Philippines-China relations

[ANALYSIS] Cagayan vs Balikatan: The impact of foreign influence on domestic politics

Rommel Jude G. Ong
[ANALYSIS] Cagayan vs Balikatan: The impact of foreign influence on domestic politics
'It is hoped that patriotism will prevail above all other considerations when the electorate casts it ballot a few months from now'

“I’m really pro-China. What will I do with America? This is the one that will invest in us. They’re the ones interested in us.”

This was Cagayan Governor Manuel Mamba’s statement, cited in an Inquirer report, articulating his opposition to the conduct of a live-fire event in his province during the upcoming PH-US Balikatan Exercise this April 2022. He was supported by various provincial-level councils under his purview, including the local component of the NTF-ELCAC. 

Governor Mamba predicated his position against the exercise on the following points: that it would create a diplomatic issue with China; draw in his province in the Taiwan Straits conflict; and put to risk potential Chinese investments. Among the menu of investments he mentioned, noteworthy were the offer to finance construction of an international airport and a P10-billion port rehabilitation project for Aparri, along with the construction of an international port terminal worth $200 million. 

Mamba’s stance on the PH-US alliance provides a stark picture of how the Chinese Communist Party’s (CCP) employment of influence operations could affect a bureaucracy, undermine its political system, and manipulate local policies that has strategic significance. In the book entitled Political Warfare: Strategies for Combating China’s Plan to Win Without Fighting, the author Kerry Gershaneck describes influence operations as “actions designed to influence foreign government leaders, businesses and industries, academia, media outlets, and other key elites in a manner that benefits China, [which] are often, but not always, conducted at the expense of the self-interests of the countries at which the actions are directed.”

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Gershaneck has identified the various CCP organs employed against foreign democracies to adopt pro-China domestic policies. Primarily, there is the United Front Work Department, and it acts in collaboration with the International Liaison Department, the Central Propaganda Department, the Chinese People’s Association for Friendship with Foreign Countries, and possibly even China’s state-owned enterprises whose corporate leaders are mostly CCP members. Xi Jinping has been a strong advocate in the use of United Front Work as a tool of statecraft since he assumed power in 2012, and in in his view it should ably support the CCP’s Belt and Road Initiative (BRI). 

Hopefully, Governor Mamba’s romance with Chinese investments will not end up like the 99-year lease over the port of Darwin in Australia. According to the international media, a Chinese company with links to the People’s Liberation Army (PLA) – the Landbridge Group – leased the port for A$506 million or $390 million. At that time, Darwin’s political leaders were unmindful that their actions provided the CCP a jump-off point to actualize its maritime ambition in the Indian Ocean. Simply put, Beijing’s BRI complements its global maritime strategy by providing the PLA with ports that can provide logistics support for its navy’s “far seas operations.” Similarly, the Philippine Navy has previously warned against BRI-related investments at Fuga Island in Cagayan Province; Grande and Chiquita Islands at Subic Bay; and the first Sangley international airport project in Cavite Province. All these proposals could’ve placed the country at a strategic disadvantage if it were allowed to prosper.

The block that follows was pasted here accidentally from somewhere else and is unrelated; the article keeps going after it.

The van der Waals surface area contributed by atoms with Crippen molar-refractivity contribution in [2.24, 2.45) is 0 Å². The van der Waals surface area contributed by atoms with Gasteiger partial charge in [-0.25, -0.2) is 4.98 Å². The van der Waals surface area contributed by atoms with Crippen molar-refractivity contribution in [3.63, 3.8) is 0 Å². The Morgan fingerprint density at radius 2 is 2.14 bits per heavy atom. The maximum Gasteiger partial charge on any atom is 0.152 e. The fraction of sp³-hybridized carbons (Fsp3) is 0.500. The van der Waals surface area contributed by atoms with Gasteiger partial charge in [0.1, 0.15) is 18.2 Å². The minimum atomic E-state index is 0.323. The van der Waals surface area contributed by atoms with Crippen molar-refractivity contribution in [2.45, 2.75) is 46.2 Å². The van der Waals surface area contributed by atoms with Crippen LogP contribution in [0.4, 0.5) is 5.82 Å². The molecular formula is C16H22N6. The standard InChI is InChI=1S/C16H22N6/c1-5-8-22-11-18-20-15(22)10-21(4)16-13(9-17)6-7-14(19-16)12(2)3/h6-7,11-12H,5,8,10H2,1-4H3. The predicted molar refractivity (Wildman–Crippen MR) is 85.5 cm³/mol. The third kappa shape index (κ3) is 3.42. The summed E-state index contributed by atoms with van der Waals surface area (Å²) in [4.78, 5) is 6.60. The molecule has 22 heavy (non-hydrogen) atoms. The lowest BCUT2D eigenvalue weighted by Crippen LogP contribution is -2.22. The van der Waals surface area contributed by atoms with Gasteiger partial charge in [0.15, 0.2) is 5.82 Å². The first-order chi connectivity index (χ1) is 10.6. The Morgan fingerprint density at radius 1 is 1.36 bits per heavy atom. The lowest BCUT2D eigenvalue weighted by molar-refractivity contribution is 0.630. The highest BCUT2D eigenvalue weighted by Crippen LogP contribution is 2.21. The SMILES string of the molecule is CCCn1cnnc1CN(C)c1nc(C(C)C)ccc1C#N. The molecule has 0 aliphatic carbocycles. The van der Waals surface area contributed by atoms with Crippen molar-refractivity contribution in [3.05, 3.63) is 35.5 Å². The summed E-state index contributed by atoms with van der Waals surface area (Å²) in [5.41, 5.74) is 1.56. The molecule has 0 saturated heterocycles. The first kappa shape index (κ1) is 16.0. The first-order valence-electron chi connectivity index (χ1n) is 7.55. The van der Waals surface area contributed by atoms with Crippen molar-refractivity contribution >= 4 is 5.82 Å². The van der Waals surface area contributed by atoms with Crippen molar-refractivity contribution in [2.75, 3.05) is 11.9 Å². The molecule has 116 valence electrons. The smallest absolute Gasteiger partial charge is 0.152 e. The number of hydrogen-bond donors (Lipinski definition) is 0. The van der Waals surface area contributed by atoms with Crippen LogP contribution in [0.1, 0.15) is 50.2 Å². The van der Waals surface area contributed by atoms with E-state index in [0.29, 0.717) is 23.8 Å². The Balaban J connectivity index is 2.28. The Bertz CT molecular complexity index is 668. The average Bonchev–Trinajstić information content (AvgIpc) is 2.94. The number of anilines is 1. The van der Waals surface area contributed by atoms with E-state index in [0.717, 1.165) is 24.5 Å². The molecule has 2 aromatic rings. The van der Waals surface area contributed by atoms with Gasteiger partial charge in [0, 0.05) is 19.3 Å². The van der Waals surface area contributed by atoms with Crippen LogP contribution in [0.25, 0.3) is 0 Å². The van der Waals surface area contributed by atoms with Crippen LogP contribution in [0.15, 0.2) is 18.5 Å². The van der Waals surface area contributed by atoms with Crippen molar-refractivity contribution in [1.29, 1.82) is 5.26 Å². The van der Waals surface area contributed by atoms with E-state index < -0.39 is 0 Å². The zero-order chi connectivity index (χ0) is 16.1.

At this point, the national security community should equally prioritize the protection of our maritime interests in the northern front, aside from the West Philippine Sea or the southern backdoor. Its geopolitical circumstance is just as complex: a major nautical highway shaped by southern Taiwan along with the Batanes Group of Islands and the Cagayan Province. In naval strategy it is considered as a “decisive point” or a “key terrain feature.” Here, sea control is necessary in order to shape and influence the maritime space covering Japan, Taiwan, and the Philippines in the near seas, and radiating outward to the entire South China Sea and the mid-Pacific Ocean. It is for these reasons that the CCP covets any opportunity to extend influence over the Luzon Strait and Bashi Channel. 

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Offhand, Governor Mamba’s claim of economic benefits reaped from Chinese investments requires an accounting in terms of actual impact to the province’s economy and its populace, and perhaps its unintended consequences over the environment and communities. But more so, in the policy ecosystem, an oversight mechanism by the security sector over the economic and cultural engagements of local government units (LGUs) with foreign countries is badly needed. Further, elected local officials need to be educated on matters of national security as well, so that they will not inadvertently compromise national security by mistake. 

Perhaps, the best way to inoculate our domestic politics against foreign interference is by electing leaders who would put the interest of Filipinos first. Given that, in the recent surveys, more than 80% of Filipinos affirm the importance of defending our country’s sovereignty and sovereign rights, it is hoped that patriotism will prevail above all other considerations when the electorate casts it ballot a few months from now. After six years, it’s time for Filipinos to reclaim their country. – Rappler.com

Rear Admiral Rommel Jude Ong (Ret.) is currently Professor of Praxis at Ateneo School of Government. He was formerly the Vice Commander of the Philippine Navy.